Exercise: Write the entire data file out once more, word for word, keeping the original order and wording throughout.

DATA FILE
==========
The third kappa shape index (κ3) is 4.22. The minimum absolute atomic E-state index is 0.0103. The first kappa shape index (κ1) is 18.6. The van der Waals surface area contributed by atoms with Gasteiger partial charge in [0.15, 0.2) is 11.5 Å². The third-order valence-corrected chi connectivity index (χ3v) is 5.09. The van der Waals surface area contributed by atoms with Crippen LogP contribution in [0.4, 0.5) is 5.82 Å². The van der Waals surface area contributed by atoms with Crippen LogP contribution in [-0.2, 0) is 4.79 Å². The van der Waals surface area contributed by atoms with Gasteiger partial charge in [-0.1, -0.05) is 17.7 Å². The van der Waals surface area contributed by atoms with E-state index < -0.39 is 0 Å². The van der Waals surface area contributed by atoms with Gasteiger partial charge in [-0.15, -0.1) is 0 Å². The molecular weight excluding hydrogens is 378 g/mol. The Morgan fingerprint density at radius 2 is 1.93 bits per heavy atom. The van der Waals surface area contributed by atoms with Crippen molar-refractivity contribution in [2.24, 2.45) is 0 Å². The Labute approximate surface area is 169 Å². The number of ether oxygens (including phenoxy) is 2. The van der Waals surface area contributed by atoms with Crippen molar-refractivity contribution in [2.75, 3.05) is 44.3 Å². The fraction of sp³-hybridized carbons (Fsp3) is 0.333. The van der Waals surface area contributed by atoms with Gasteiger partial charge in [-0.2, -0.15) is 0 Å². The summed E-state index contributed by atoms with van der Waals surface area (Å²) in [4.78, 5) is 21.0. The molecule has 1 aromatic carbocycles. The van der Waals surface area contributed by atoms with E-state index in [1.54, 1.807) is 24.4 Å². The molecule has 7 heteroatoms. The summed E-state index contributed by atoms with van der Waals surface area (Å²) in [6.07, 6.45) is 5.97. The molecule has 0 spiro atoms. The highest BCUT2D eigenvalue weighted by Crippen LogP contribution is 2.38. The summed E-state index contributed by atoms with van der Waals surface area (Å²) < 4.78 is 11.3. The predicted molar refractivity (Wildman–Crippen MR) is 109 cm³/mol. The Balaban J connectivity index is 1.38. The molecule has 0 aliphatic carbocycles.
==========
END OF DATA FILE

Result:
The third kappa shape index (κ3) is 4.22. The minimum absolute atomic E-state index is 0.0103. The first kappa shape index (κ1) is 18.6. The van der Waals surface area contributed by atoms with Gasteiger partial charge in [0.15, 0.2) is 11.5 Å². The third-order valence-corrected chi connectivity index (χ3v) is 5.09. The van der Waals surface area contributed by atoms with Crippen LogP contribution in [0.4, 0.5) is 5.82 Å². The van der Waals surface area contributed by atoms with Crippen LogP contribution in [-0.2, 0) is 4.79 Å². The van der Waals surface area contributed by atoms with Gasteiger partial charge in [-0.1, -0.05) is 17.7 Å². The van der Waals surface area contributed by atoms with E-state index < -0.39 is 0 Å². The van der Waals surface area contributed by atoms with Gasteiger partial charge in [-0.15, -0.1) is 0 Å². The molecular weight excluding hydrogens is 378 g/mol. The Morgan fingerprint density at radius 2 is 1.93 bits per heavy atom. The van der Waals surface area contributed by atoms with Crippen molar-refractivity contribution in [2.24, 2.45) is 0 Å². The Labute approximate surface area is 169 Å². The number of ether oxygens (including phenoxy) is 2. The van der Waals surface area contributed by atoms with Crippen molar-refractivity contribution in [2.75, 3.05) is 44.3 Å². The fraction of sp³-hybridized carbons (Fsp3) is 0.333. The van der Waals surface area contributed by atoms with Gasteiger partial charge in [-0.2, -0.15) is 0 Å². The summed E-state index contributed by atoms with van der Waals surface area (Å²) in [4.78, 5) is 21.0. The molecule has 1 aromatic carbocycles. The van der Waals surface area contributed by atoms with E-state index in [1.54, 1.807) is 24.4 Å². The molecule has 7 heteroatoms. The summed E-state index contributed by atoms with van der Waals surface area (Å²) in [6.07, 6.45) is 5.97. The molecule has 0 spiro atoms. The highest BCUT2D eigenvalue weighted by Crippen LogP contribution is 2.38. The summed E-state index contributed by atoms with van der Waals surface area (Å²) < 4.78 is 11.3. The predicted molar refractivity (Wildman–Crippen MR) is 109 cm³/mol. The Balaban J connectivity index is 1.38. The molecule has 0 aliphatic carbocycles.